In Good Citizens, Thich Nhat Hanh lays out the foundation for an international solidarity movement based on a shared sense of compassion, mindful consumption, and right action. Following these principles, he believes, is the path to world peace. The book is based on our increased global interconnectedness and subsequent need for harmonious communication and a shared ethic to make our increasingly globalized world a more peaceful place. The book will be appreciated by people of all faiths and cultural backgrounds.
While based on the basic Buddhist teachings of the Four Noble Truths and the Eight-Fold Path, Thich Nhat Hanh boldly leaves Buddhist terms behind as he offers his contribution to the creation of a truly global and nondenominational blueprint to overcoming deep-seated divisions and a vision of a world in harmony and the preservation of the planet.
Key topics include the true root causes of discrimination; the exploration of the various forms of violence; economic, social, and sexual violence. He encourages the reader to practice nonviolence in all daily interactions, elaborates on the practice of generosity, and teaches the art of deep listening and loving speech to help reach a compromise and reestablish communication after misunderstandings have escalated into conflicts.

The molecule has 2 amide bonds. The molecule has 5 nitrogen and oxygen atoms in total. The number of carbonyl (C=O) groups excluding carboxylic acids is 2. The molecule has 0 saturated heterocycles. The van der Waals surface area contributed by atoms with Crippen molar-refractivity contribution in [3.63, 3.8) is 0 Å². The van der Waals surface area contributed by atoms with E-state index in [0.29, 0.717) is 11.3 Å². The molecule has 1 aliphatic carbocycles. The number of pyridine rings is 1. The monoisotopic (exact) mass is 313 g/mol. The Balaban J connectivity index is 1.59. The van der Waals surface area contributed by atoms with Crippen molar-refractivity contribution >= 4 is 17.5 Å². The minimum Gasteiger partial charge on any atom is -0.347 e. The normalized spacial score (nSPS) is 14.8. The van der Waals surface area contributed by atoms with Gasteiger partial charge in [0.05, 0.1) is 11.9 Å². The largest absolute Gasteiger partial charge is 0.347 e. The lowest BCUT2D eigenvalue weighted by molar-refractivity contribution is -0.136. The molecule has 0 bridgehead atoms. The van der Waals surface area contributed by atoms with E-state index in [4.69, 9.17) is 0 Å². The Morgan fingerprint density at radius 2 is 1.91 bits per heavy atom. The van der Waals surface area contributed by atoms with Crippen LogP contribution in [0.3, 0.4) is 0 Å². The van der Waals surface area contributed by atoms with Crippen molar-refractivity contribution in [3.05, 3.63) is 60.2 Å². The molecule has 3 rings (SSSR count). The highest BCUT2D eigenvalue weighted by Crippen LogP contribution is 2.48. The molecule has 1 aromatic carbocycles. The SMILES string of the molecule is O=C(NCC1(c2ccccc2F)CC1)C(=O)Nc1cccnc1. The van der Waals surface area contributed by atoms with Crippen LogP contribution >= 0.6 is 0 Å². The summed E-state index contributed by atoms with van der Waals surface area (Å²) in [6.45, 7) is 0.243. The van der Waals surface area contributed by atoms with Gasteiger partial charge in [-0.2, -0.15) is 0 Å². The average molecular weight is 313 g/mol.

Good Citizens also contains a new wording of the Five Mindfulness Trainings (traditionally called "precepts") for lay practitioners, bringing them in line with modern-day needs and realities. In their new form they are concrete and practical guidelines of ethical conduct that can be accepted by all traditions.
Good Citizens also includes the complete text of the UN Manifesto 2000, a declaration of transforming violence and creating a culture of peace for the benefit of the children of the world. It was drafted by numerous Peace Nobel Prize recipients and signed by over 100 million people worldwide.
Coinciding with a US presidential election year, Good Citizens reaches across all political backgrounds and faith traditions. It shows that dualistic thinking—Republican/Democrat, Christian/Muslim—creates tension and a false sense of separateness. When we realize that we share a common ethic and moral code, we can create a community that can change the world.
About the Author
Thich Nhat Hanh is one of the most revered Zen teachers in the world today. His best-selling books include Happiness and Peace Is Every Step. He lives in Plum Village in southwest France, where he gardens, writes, and teaches the art of mindful living.
Thich Nhat Hanh shows us how deeply we are connected to our fellow citizens. This view changes everything. Every American who longs to decrease suffering and increase kindness will want to read this book. -Congressman Tim Ryan, author of A Mindful Nation
Another ethical imperative comes from the venerable Zen Buddhist master Thich Nhat Hanh in Good Citizens: Creating Enlightened Society. The Vietnamese monk nominated for the Nobel Peace Prize by Martin Luther King Jr. at the height of the Vietnam War is now 85, and continues his life’s effort to promote spiritually based social engagement; his books have been reliable sellers that cross religious boundaries.Publishers Weekly Top 10 Religion Books , March 5 2012
"We need a new ethics, a new morality for the whole of humanity . . . We have to find a kind of global ethic that everybody can accept and consider the basis for happiness, for mutual respect, and for what is deeply ethical. A new global order calls for a new global ethic." from the book